Clara Pereira - Architectured design of superparamagnetic Fe3O4 nanoparticles for application as MRI contrast agents: mastering size and magnetism for enhanced relaxivity

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    "Architectured design of superparamagnetic   Fe3O4 nanoparticles for application as MRI   contrast agents: mastering size and magnetism for enhanced   relaxivity”,   Clara Pereira,*   André M. Pereira, Mariana Rocha, Cristina Freire,    Carlos F. G. C. Geraldes,* Journal of Materials    Chemistry B   2015,   3, 6261–6273. DOI:   10.1039/c5tb00789e

    *Corresponding author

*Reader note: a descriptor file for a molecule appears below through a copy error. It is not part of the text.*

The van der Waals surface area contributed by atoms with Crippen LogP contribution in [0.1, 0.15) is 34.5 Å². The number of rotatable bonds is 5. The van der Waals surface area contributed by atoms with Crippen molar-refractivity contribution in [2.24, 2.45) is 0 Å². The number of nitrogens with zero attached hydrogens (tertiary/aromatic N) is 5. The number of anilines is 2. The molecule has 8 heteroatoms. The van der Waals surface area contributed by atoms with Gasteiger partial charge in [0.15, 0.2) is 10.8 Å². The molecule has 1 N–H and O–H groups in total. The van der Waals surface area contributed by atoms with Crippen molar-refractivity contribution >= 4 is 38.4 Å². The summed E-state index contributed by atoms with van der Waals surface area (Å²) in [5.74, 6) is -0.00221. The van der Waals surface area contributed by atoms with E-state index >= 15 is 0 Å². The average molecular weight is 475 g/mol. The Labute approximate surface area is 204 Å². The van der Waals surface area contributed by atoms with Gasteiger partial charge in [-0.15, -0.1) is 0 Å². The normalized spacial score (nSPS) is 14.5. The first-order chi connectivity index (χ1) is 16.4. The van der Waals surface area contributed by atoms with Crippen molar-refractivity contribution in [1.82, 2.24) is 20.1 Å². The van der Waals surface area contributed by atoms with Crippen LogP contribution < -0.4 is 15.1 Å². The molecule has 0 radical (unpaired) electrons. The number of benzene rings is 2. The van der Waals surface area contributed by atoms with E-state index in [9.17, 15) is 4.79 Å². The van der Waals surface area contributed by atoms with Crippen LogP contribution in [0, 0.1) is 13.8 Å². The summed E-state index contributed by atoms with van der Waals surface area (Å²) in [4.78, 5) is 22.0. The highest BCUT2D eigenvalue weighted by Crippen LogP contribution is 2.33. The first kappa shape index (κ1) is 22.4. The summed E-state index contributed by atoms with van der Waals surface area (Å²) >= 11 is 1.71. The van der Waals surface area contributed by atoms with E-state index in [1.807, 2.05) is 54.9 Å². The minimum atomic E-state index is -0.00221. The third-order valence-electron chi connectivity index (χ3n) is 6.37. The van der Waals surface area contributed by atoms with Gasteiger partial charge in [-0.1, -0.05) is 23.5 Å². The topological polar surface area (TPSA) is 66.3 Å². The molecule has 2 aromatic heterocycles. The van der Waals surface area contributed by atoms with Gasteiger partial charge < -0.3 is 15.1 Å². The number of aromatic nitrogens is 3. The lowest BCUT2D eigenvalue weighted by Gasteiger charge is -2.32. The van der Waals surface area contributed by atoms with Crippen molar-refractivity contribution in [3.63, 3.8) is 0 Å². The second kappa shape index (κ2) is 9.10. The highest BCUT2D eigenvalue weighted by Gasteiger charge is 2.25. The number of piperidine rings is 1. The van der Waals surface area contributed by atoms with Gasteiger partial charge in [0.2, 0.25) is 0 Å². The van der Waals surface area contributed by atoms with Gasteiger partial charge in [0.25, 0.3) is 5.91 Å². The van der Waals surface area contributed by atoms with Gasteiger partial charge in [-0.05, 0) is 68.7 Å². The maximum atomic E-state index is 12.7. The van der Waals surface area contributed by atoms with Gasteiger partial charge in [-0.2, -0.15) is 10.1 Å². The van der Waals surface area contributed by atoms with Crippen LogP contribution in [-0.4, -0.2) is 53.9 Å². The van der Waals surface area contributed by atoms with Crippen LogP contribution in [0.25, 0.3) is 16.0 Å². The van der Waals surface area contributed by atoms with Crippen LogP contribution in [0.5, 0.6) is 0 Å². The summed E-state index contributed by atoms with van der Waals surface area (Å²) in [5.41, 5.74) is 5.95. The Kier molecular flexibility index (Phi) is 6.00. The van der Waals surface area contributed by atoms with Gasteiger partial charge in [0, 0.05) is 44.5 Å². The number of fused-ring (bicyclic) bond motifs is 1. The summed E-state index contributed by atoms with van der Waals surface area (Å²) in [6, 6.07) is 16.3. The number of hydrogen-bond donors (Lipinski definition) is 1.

This work reports the mastered design of novel water-dispersible   superparamagnetic iron oxide nanomaterials with enhanced magnetic   properties and reduced size. A straightforward cost-effective   aqueous coprecipitation route was developed, based on the use of   three new coprecipitation agents: the polydentate bases   diethanolamine, triethanolamine and triisopropanolamine. Through   the selection of these alkanolamines which presented different   complexing properties, an improvement of the surface spin order   could be achieved upon the reduction of the nanomaterial   dimensions (from 8.7 to 3.8 nm) owing to the complexation of the   polydentate bases with the subcoordinated iron cations on the   particle surface. In particular, the alkanolamine with the   highest chelating ability (triethanolamine) led to the   nanomaterial with the smallest size and the thinnest magnetic   “dead” layer. In order to evaluate the importance of the dual   control of size and magnetism, the relaxometric properties of the   nanomaterials were investigated, whereby maximum values of   transverse relaxivity r2 of   300.30 and 253.92 mM−1  s−1 at 25 and 37 °C, respectively (at   20 MHz) were achieved, making these nanomaterials potential   T2-weighted MRI contrast   agents. Moreover, these values were significantly higher than   those reported for commercial   T2 contrast agents and other   iron oxides with identical dimensions. Hence, we were able to   demonstrate that the r2  enhancement cannot only be achieved by an increase of   particle/cluster size, but also through the precise control of   the surface magnetic properties while constraining the   nanomaterial dimensions. These achievements open up new   perspectives on the mastered design of magnetic nanoprobes,   overcoming the limitations related to the deleterious effect of   size reduction.

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